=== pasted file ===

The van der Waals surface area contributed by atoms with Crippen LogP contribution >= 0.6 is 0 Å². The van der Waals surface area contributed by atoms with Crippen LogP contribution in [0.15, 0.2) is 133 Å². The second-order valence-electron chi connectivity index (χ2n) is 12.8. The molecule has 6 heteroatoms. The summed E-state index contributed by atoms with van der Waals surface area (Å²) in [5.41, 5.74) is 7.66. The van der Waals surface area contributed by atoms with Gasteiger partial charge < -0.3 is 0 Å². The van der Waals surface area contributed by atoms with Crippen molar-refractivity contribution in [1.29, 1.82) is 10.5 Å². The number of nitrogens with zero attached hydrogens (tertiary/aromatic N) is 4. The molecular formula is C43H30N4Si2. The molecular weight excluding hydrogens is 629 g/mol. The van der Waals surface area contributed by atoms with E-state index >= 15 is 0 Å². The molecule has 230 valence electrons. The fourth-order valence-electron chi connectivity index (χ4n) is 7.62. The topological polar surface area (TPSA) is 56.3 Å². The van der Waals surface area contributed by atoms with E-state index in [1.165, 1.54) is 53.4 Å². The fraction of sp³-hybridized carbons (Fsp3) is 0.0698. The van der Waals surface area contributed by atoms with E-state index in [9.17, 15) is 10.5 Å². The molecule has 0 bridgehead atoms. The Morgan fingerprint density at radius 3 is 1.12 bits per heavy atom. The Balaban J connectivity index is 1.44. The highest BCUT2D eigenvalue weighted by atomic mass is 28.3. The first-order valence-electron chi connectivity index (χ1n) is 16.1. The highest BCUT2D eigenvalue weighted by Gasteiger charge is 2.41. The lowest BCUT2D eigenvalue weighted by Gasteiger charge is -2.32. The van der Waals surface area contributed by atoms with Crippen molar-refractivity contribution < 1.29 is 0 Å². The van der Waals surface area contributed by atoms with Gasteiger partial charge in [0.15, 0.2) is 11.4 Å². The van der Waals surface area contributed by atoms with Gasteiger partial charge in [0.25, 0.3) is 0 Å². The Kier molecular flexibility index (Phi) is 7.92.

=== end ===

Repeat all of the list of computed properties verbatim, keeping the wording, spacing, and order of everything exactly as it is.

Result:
The van der Waals surface area contributed by atoms with Crippen LogP contribution >= 0.6 is 0 Å². The van der Waals surface area contributed by atoms with Crippen LogP contribution in [0.15, 0.2) is 133 Å². The second-order valence-electron chi connectivity index (χ2n) is 12.8. The molecule has 6 heteroatoms. The summed E-state index contributed by atoms with van der Waals surface area (Å²) in [5.41, 5.74) is 7.66. The van der Waals surface area contributed by atoms with Gasteiger partial charge < -0.3 is 0 Å². The van der Waals surface area contributed by atoms with Crippen molar-refractivity contribution in [1.29, 1.82) is 10.5 Å². The number of nitrogens with zero attached hydrogens (tertiary/aromatic N) is 4. The molecular formula is C43H30N4Si2. The molecular weight excluding hydrogens is 629 g/mol. The van der Waals surface area contributed by atoms with E-state index >= 15 is 0 Å². The molecule has 230 valence electrons. The fourth-order valence-electron chi connectivity index (χ4n) is 7.62. The topological polar surface area (TPSA) is 56.3 Å². The van der Waals surface area contributed by atoms with E-state index in [1.165, 1.54) is 53.4 Å². The fraction of sp³-hybridized carbons (Fsp3) is 0.0698. The van der Waals surface area contributed by atoms with E-state index in [9.17, 15) is 10.5 Å². The molecule has 0 bridgehead atoms. The Morgan fingerprint density at radius 3 is 1.12 bits per heavy atom. The Balaban J connectivity index is 1.44. The highest BCUT2D eigenvalue weighted by atomic mass is 28.3. The first-order valence-electron chi connectivity index (χ1n) is 16.1. The highest BCUT2D eigenvalue weighted by Gasteiger charge is 2.41. The lowest BCUT2D eigenvalue weighted by Gasteiger charge is -2.32. The van der Waals surface area contributed by atoms with Crippen molar-refractivity contribution < 1.29 is 0 Å². The van der Waals surface area contributed by atoms with Gasteiger partial charge in [0.15, 0.2) is 11.4 Å². The van der Waals surface area contributed by atoms with Gasteiger partial charge in [0.25, 0.3) is 0 Å². The Kier molecular flexibility index (Phi) is 7.92.